TURN UP the heat
MAINTENANCE IS KEY TO STAYING IN HOT WATER BY PETE ALFANO
As you lie in bed at night counting sheep, have you ever thought about the 100 gallons of water that may be sitting above your head? Because various reasons make it nearly impossible for Texas houses to have a basement, many two-story homes have water heaters in an accessible walk-in attic on the second floor.
That’s great news for helping keep that water hot during a typical Texas summer, but a leak from a faulty valve or pipe or other major malfunction that goes unnoticed can result in water spilling over a drain pan and flooding the floor. That will result in water dripping from the ceiling on the floor below, and, well, you can imagine the cost of the cleanup and repairs and what happens to your homeowner’s insurance premium.
Sure, it makes more sense to have the water heaters in the garage if you have one, although they should be placed on a platform at least 18 inches above the garage floor if the water heater is gas-powered. This protects the heater from potentially combustible gasoline fumes emitted by your car. In any case, a homeowner should not ignore their water heaters. The easiest solution is to get an annual inspection from a plumbing company to ensure the water heaters are functioning properly and efficiently.
However, there are 364 days between inspections, so homeowners should diligently check their water heaters once a week. It is easy to forget about them when they are out of sight and out of mind. Inspect the heaters to determine whether there are any leaking pipes or valves and that no moisture has accumulated in the drain pan, not even a few drops. That could spell trouble is on the way. If there is water around the pipes, valve, or in the drain pan, turn off the water to the heater at the source and call a professional. If you are not getting any hot water, check the pilot light on the water heater. A flame ignites a gas heater, while an electric heater uses a heating element to start the heater. Double-check that the circuit breaker dedicated to the water heaters hasn’t tripped.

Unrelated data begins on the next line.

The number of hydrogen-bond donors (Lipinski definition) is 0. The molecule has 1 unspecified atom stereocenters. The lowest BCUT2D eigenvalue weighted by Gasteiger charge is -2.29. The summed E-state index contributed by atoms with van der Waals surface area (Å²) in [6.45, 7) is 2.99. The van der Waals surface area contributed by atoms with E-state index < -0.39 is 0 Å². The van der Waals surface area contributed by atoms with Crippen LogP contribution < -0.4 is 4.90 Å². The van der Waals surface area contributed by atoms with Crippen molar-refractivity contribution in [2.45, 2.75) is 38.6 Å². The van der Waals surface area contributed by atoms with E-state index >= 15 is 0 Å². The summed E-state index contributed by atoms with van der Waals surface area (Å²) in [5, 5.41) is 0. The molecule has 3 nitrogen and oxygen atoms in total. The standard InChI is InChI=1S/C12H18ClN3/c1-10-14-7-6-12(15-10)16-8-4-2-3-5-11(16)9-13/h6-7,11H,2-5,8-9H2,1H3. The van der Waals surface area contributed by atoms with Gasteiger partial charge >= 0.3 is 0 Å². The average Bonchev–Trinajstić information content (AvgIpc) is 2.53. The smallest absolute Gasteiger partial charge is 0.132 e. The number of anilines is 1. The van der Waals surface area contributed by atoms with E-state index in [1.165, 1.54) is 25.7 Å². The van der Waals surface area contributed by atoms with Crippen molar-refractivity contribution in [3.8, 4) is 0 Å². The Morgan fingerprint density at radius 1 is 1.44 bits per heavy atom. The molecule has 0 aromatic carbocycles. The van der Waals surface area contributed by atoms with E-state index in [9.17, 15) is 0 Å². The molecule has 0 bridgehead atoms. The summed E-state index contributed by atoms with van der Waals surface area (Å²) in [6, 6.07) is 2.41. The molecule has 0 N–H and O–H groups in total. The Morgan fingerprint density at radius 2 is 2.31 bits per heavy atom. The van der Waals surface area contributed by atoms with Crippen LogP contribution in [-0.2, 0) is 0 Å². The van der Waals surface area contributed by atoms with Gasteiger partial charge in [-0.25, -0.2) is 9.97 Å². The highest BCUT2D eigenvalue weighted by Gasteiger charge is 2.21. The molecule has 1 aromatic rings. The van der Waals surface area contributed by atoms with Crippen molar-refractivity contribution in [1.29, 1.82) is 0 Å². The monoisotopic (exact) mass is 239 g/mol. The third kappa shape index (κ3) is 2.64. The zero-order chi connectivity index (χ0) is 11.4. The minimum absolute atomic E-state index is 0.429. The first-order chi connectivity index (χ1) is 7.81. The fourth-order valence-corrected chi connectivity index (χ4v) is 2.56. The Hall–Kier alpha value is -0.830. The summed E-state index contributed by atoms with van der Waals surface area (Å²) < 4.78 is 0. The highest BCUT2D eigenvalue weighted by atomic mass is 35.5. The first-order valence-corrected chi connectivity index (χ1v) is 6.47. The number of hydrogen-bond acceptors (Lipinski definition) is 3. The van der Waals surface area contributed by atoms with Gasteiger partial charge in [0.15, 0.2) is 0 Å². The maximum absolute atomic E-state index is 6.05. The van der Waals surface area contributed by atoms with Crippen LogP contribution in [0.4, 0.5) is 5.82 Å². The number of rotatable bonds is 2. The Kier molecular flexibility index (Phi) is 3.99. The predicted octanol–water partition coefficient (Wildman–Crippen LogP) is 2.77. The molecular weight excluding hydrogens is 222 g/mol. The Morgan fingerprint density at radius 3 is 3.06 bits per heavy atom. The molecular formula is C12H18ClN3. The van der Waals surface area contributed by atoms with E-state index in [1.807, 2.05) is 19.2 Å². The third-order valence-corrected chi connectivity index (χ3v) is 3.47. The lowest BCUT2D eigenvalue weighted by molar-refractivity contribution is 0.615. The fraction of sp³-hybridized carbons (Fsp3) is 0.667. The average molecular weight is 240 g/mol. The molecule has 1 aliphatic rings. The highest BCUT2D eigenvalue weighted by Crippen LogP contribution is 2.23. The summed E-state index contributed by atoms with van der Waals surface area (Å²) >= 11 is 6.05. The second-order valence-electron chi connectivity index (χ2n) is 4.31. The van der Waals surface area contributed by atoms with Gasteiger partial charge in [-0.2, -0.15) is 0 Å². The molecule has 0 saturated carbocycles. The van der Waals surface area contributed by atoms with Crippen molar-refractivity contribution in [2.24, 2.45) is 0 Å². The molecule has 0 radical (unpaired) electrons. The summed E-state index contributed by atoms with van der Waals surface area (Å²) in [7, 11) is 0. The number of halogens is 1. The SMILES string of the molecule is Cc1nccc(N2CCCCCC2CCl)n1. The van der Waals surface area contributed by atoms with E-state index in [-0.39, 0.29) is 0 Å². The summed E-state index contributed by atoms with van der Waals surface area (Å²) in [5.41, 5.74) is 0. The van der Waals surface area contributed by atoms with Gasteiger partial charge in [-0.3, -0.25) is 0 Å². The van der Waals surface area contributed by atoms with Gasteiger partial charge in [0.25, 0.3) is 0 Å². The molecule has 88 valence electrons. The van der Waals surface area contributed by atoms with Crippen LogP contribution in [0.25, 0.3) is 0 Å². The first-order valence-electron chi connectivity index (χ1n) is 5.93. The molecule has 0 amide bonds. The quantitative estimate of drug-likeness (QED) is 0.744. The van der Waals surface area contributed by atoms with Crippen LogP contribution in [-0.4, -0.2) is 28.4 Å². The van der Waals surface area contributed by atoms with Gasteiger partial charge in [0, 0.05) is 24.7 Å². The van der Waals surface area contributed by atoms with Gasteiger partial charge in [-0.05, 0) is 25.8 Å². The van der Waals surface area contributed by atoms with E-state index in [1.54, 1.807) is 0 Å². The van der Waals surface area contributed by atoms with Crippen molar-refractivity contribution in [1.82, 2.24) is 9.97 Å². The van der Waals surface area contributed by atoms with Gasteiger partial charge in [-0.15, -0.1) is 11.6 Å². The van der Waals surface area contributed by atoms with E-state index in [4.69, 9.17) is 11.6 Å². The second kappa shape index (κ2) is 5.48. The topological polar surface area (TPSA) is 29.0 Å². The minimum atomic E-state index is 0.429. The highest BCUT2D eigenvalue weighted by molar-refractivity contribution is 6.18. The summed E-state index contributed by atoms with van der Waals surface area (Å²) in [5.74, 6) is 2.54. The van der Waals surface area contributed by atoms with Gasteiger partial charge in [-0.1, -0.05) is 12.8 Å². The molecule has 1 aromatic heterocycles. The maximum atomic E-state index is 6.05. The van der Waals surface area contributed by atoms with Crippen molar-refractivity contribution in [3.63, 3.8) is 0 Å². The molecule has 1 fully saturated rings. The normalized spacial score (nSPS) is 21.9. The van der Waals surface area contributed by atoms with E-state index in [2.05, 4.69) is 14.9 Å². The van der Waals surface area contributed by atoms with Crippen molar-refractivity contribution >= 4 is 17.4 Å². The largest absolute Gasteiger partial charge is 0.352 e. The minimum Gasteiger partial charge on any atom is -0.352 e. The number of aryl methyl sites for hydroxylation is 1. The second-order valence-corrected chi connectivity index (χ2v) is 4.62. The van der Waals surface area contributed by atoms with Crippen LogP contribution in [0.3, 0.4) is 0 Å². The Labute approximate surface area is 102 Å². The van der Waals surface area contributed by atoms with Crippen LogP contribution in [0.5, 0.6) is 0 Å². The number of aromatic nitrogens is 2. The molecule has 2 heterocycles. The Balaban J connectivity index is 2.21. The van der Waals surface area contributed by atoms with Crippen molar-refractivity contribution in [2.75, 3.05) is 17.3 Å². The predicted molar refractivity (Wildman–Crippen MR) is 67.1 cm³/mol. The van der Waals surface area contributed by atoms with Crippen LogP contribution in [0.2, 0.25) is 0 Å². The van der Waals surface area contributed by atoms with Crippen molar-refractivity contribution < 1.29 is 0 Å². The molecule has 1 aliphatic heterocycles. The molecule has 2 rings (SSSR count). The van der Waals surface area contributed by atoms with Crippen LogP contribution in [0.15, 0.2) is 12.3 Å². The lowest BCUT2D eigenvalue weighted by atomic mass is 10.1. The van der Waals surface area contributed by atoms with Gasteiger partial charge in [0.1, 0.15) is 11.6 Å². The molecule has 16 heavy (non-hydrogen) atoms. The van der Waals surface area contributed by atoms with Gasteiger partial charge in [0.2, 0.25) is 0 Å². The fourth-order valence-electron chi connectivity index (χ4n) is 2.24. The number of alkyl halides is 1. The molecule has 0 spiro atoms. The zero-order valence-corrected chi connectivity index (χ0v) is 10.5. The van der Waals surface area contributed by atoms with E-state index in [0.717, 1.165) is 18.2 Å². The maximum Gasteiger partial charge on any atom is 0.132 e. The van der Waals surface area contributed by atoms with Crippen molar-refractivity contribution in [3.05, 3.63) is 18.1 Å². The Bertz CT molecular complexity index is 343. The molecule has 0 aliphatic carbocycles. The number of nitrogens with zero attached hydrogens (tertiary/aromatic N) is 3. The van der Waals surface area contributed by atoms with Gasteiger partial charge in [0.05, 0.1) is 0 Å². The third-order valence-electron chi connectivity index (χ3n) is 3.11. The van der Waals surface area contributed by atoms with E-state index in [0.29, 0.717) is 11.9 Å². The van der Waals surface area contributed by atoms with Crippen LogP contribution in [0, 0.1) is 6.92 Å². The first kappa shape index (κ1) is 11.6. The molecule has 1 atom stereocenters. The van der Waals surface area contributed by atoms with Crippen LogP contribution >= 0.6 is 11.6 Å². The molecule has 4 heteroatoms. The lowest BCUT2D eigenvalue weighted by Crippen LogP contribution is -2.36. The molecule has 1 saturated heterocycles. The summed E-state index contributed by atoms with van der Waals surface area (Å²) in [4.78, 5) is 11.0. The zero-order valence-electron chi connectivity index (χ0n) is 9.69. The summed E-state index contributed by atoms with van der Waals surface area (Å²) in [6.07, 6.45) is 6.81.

Make your water heaters more efficient by insulating the hot water heater pipes. You can also insulate the water heater tank with a relatively inexpensive insulation blanket or even use bubble wrap. Check the thermostat to see the temperature of the water. Most experts recommend keeping water heaters at 140° to prevent bacteria from forming, but others suggest 120° is hot enough and will cut down on scalding. It also will lower your heating costs.
If you are adventurous and want to maintain the water heaters yourself, flush the heater at least once a year. Unplug an electric heater or turn down the thermostat on a gas heater so it isn’t going to start making more hot water. Then turn off the cold-water supply valve and attach a garden hose to the drain valve. Using the pressure relief valve or turning on a hot water faucet in the house allows air into the tank. At this point, you turn on the drain valve, and the tank should begin emptying. Water heaters collect sediment, which affects their performance and life expectancy. You can drain the tank into a floor drain, outside your house, or into buckets. Remember, the water will be extremely hot.
With regular maintenance, a water heater will last for 10 years and probably longer. But neglect will shorten its lifespan and may leave you in financial hot water.